Decorticated Cardamom before it is ground

Cardamom ground in a home coffee grinder.  A few slightly larger pieces remain.

Serving strong coffee with skorpa is part of the “Fika” culture in Sweden, which refers to everything from taking a coffee break from work, to gathering with friends for coffee and an elaborate spread of baked treats. Fika is an important word that became part of the Swedish vocabulary in the 19th Century. It is derived from taking the sounds of the word for coffee, caffe, and reversing them. The word fika is both a noun and a verb. One might say, “You are invited for fika,” (noun), or “now we will fika.”(verb).


With your lovely batch of skorpa baked, you will be ready for a lovely fika. It is wise to keep a tin of skorpa in your freezer at all times, because you never know when a friend may stop by and an impromptu fika may need to happen.



Cardamom Almond Skorpa

makes 75-80 cookies

1 cup unsalted butter
1 cup granulated sugar
3 T. sour cream
2 eggs
1 t. almond extract
1 t. cardamom, freshly ground
1/2 cup chopped almonds, lightly toasted
3 1/4 cups all-purpose flour
1 t. baking powder
1/8 t. baking soda
1/8 t. salt
egg white for brushing the tops (optional)
pearl or turbinado sugar for decorating (optional)
3 oz. good quality chocolate (optional)

Preheat oven to 350 degrees. If your almonds are not already toasted, lay the chopped nuts on a baking sheet and place in oven until they are lightly golden. Cool.

Cream butter and sugar together in a stand mixer. Add eggs one at a time. Add sour cream, almond extract and cardamom. Add chopped almonds. Sift dry ingredients together and add.



Mix together on lowest speed just until the dough is uniform. Remove dough from bowl and divide into four portions.


Form each portion into a roll the length of a 12 x 16 inch baking sheet, and place two rolls lengthwise on each pan. You will have two pans with two rolls on each.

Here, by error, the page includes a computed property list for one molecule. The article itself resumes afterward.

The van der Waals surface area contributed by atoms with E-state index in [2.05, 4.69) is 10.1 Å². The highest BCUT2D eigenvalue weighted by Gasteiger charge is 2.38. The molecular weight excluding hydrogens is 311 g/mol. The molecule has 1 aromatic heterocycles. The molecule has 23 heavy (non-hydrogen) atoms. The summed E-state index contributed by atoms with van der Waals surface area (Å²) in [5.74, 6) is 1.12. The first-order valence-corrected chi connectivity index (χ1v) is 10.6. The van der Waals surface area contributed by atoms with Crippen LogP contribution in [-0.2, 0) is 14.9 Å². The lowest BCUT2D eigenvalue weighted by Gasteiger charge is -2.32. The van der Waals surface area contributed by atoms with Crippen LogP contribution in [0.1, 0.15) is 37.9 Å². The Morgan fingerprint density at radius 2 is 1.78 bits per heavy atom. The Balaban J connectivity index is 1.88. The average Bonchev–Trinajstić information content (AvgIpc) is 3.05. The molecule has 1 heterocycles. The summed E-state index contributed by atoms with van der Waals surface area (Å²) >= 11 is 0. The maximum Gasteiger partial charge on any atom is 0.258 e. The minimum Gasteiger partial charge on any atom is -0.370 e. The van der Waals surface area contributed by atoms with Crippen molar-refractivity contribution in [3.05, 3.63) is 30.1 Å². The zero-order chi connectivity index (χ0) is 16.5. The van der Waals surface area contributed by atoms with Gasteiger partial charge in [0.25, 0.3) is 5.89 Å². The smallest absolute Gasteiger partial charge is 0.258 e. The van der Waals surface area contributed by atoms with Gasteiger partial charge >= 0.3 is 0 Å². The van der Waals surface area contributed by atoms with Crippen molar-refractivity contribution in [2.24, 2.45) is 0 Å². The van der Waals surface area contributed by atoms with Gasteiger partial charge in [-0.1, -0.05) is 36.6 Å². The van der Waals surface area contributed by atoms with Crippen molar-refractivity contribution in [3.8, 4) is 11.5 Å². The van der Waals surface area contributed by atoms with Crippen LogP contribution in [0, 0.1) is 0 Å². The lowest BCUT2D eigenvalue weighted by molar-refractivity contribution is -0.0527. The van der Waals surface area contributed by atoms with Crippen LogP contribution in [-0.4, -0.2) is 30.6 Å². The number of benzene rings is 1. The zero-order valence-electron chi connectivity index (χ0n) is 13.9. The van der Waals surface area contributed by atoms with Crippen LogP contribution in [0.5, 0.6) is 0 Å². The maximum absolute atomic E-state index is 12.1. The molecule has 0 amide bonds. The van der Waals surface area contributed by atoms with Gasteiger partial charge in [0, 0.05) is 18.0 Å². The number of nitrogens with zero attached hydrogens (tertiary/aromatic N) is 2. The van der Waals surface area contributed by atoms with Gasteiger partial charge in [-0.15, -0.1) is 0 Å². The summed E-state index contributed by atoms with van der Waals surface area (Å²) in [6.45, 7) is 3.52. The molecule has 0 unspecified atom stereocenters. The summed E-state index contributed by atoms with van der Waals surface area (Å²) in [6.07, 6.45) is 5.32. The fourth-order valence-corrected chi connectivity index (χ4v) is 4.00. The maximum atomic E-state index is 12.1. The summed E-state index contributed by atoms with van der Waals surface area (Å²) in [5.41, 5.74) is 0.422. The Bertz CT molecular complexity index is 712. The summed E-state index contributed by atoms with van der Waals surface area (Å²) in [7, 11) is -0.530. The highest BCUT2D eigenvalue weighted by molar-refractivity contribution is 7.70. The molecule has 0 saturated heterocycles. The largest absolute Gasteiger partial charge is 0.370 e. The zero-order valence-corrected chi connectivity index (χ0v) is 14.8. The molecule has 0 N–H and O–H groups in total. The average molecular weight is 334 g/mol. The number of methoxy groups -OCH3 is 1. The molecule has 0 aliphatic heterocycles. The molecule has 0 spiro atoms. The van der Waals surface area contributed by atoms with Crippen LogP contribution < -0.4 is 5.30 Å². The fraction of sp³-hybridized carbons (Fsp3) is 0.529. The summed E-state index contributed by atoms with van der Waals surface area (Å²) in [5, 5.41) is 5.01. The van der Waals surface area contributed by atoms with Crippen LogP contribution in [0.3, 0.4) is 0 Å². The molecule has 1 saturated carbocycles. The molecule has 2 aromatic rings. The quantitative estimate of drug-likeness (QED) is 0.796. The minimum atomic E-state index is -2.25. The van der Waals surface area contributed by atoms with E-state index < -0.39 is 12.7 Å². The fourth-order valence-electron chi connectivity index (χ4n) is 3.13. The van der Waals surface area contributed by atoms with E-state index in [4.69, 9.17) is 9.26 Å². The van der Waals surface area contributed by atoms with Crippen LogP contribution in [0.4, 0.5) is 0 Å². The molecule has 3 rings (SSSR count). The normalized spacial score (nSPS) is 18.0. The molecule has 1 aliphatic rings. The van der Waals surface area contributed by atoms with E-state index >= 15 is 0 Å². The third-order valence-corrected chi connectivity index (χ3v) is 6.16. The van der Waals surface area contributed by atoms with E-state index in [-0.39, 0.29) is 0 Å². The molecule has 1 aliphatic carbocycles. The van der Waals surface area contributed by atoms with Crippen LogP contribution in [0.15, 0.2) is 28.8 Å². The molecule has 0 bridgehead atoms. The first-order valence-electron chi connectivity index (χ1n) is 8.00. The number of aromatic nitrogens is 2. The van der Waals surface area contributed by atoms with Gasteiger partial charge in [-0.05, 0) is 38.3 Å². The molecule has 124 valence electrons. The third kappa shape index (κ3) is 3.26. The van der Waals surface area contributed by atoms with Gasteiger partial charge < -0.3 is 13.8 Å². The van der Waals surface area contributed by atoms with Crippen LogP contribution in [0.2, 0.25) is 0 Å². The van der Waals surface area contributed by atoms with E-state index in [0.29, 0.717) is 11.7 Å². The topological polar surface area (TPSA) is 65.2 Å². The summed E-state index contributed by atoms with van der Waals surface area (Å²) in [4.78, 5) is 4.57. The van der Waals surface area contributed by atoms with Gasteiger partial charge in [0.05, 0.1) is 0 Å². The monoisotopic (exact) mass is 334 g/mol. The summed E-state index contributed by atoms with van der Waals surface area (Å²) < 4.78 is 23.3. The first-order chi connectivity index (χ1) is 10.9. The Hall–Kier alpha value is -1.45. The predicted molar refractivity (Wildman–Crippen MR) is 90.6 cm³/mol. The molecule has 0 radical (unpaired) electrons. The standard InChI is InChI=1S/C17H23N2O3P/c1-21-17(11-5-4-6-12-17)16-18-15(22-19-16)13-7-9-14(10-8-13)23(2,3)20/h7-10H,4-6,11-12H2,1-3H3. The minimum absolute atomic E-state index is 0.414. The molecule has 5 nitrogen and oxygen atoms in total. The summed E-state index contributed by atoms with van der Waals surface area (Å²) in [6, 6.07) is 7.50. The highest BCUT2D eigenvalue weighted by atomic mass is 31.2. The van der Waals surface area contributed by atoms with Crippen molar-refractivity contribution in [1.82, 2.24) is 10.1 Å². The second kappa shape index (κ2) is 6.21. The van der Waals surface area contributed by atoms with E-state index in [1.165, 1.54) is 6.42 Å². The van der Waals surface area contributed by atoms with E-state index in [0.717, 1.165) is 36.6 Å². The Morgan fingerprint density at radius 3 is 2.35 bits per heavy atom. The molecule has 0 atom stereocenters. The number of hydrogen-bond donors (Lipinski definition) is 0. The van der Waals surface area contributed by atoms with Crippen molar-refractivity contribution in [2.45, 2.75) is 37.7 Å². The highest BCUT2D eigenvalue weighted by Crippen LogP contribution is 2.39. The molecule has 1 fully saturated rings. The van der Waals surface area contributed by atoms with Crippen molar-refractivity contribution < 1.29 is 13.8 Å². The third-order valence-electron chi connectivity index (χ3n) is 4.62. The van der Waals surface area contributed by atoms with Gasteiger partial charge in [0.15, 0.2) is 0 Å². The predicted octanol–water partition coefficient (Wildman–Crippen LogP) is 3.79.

Brush each roll of dough with egg white and sprinkle with pearl sugar. Bake at 350 degrees for 20 minutes, rotating pans half way through baking.


When cookies are baked remove from oven and decrease oven temperature to 300 degrees. Slice cookies diagonally cross-wise every half-inch while still warm.



Arrange cookies on the baking sheet on their sides. Toast in oven for about 7 minutes. Flip cookies over, and toast again on the other side. When cool, store in an air-tight container.


If you desire your cookies to have chocolate drizzled on top, carefully melt chocolate in a small bowl over a pan of hot water, being very careful to not get any water or steam into the chocolate. Set the cookies in rows so they are close to each other. Using a fork, drizzle thin lines of chocolate back and forth over the tops of the skorpa. Separate the cookies from each other, and allow the chocolate to cool and solidify.







5 comments:

Chris Beam said...

Well what a beautiful blog post this is!!! Miss Bonnie and it's so good to see her in the photo. Delightful!!! P.S. That coffee looks SO GOOD!!!!

Anonymous said...

Thank YOU, Paige!! Let's fika soon. :-D

Bonnie

Katrina said...

What a wonderful post! Well done Paige and Bonnie. I love biscotti and this would be fun to try sometime, because I have also discovered that I love cardamom over the last few years. Love all the photos!

Pat Sinclair said...

The photos make it look so easy! Swedish fika is a wonderful tradition.

Randi Olsen said...

I've been looking for a good cardamom skorpa since Mom died and her recipe vanished. I'll try this one immediately. Thanks for sharing.
Randi Olsen